How to Spiff Up Any Dark House
How to brighten you Dark house in a few easy steps. Nobody likes to sit in the gloom of the dark. At least not for long. “Let there be light” is a concept that literally dates back to the beginning of time. Let’s see how to spiff up a dark space.
📜 Tips to Spiff Up Dark House
Do you live in a dark house? Whether you live in a large home with a dark interior or a small apartment with only one window, follow these tips to bring in more sunshine or at least make it look that way.
and values are nothing more than the light that reaches our eyes after bouncing off objects.
The amazing thing about white is that it reflects most of the light that hits its surface, creating the illusion of light.
Case in point: that glowing ball in the sky we call the moon.
Paint colors that are saturated yet light in value create a similar effect while lending their own distinctive personalities to any space.
Keep the Contrast
A kitchen with white cabinets, countertops, walls, and backsplashes is about as bright as it gets, yet the lack of variety can leave the overall effect a bit dull.
Choose accessories, cookware, and decorations in your favorite color, or even decide on an entire palette.
Sneak in some style and personality with a colorful mosaic backsplash, or add drama to the scene with dark furniture, picture frames or patterns.
These contract boosters can brighten up any dark house. Give them a try and you’ll bve glad you did.
Strategically Place Mirrors
Mirrors cannot make a room look brighter on their own, though there is some truth to the mirror myth since they’re excellent at reflecting natural light in rooms that already receive it.
Don’t expect to get the same effect in dim hallways and bathrooms, though, since it does no good to duplicate a dim view.
So, go ahead — replace those huge panels of mirrored glass in your bathroom with more attractive framed mirrors. You won’t miss out after all. Mirrors are one great tool for making a dark house a bit more cheerful.
Install New Windows
Yes, installing an entire window or two is the nuclear option, but if your home is so dim that you’re forced to keep the lights on all day, then it could be taking a toll on your utility bills — or even your mental well-being!
New windows can take a dark house to a brighter house just by making this change.
This isn’t a decision to take lightly (no pun intended), so talk to a contractor to discuss options and pricing before you break out that sledgehammer.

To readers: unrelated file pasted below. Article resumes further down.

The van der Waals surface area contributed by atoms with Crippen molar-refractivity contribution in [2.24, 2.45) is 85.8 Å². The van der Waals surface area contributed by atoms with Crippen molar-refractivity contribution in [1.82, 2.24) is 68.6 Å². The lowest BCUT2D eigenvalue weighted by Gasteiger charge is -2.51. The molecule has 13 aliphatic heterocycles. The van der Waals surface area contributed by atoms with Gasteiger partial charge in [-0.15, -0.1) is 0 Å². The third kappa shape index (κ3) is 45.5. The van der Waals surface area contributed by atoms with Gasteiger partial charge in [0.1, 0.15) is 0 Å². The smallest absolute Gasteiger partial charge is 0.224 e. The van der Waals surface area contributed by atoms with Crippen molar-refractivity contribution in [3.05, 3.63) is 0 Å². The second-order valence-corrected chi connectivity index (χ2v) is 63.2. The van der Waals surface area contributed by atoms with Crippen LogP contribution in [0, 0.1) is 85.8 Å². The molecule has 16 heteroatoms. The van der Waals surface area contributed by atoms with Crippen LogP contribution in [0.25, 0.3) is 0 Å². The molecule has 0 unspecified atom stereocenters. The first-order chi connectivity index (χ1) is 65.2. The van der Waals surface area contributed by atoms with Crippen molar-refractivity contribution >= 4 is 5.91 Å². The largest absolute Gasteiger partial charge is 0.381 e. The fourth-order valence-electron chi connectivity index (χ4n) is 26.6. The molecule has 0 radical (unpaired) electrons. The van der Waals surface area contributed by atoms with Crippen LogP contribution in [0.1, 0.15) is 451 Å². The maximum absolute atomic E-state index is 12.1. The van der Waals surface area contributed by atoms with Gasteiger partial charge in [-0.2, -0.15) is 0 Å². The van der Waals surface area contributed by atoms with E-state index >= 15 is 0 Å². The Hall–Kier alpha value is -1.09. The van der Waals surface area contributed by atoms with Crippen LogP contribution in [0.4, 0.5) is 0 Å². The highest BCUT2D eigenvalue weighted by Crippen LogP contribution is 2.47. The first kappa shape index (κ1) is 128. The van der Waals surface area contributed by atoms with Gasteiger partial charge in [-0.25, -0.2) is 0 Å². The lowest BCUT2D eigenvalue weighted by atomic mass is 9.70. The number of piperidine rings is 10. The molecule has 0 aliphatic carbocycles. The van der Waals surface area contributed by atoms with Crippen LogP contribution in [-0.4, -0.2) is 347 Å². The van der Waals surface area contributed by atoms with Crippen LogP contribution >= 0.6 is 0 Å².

You might be better off installing a skylight or light tubes.
Sometimes the problem isn’t the amount of light, but rather the quality.
Overhead lights can brighten up a room, but the effect is as harsh as high-noon sunlight.
While we don’t want a dark house we certainly do not want to make matters even worse by creating a lot of glare either.
Instead, you want the diffuse, indirect light of early morning.
Place lights near the walls and place LED strips under cabinets to cover the wall in a soft glow.
Be sure to include task lighting wherever it’s needed most, such as the home office or wherever you need to read and work.
Rethink Window Treatments
If your curtains cover up too much of the window, replace them with something less obstructive.
Sheer and semi-sheer window treatments let in plenty of light, without sacrificing privacy during the day.
If you’re tired of pulling up the Venetian blinds or plantation shutters every day, replace them with blackout window treatments you can open all the way during the day and close at night.
Do you have a dark house? Look at the window treatments.
Would less mean more?
Would removing heavy drab curtains be the answer?
Consider sheer curtains with outer curtains pulled way back during the day.
Brighten the View Outside
Maybe you’re too busy focusing on the indoors to see the forest for the trees.
But all those trees and overgrown foundation shrubs can block natural light from reaching the house, so cut those bushes and trim those tree limbs.
If necessary, call an arborist.
Also, use plants with variegated or silver leaves in your landscape to reflect light indoors, and consider renovating your patio and paving it with something brighter.
Doors present a great opportunity to let in more light, improve the view from the inside and make the entry more welcoming.
Since your front door is a reflection of your home’s personality, as well as your own, pick a style that’s appropriate to the architecture.
If you’re concerned about privacy, choose one with stained glass or small windows at the top.
Even a small amount of natural light will make a huge difference in a dark house.
It ought to be obvious, but when was the last time you cleaned all your home’s windows, both inside and out?
To avoid streaks on outdoor surfaces, don’t bother with the window cleaner and paper towels.
Wash the windows with a sponge and mildly soapy water (dish soap will do), wipe dry with a squeegee, and finish them off with a soft chamois.
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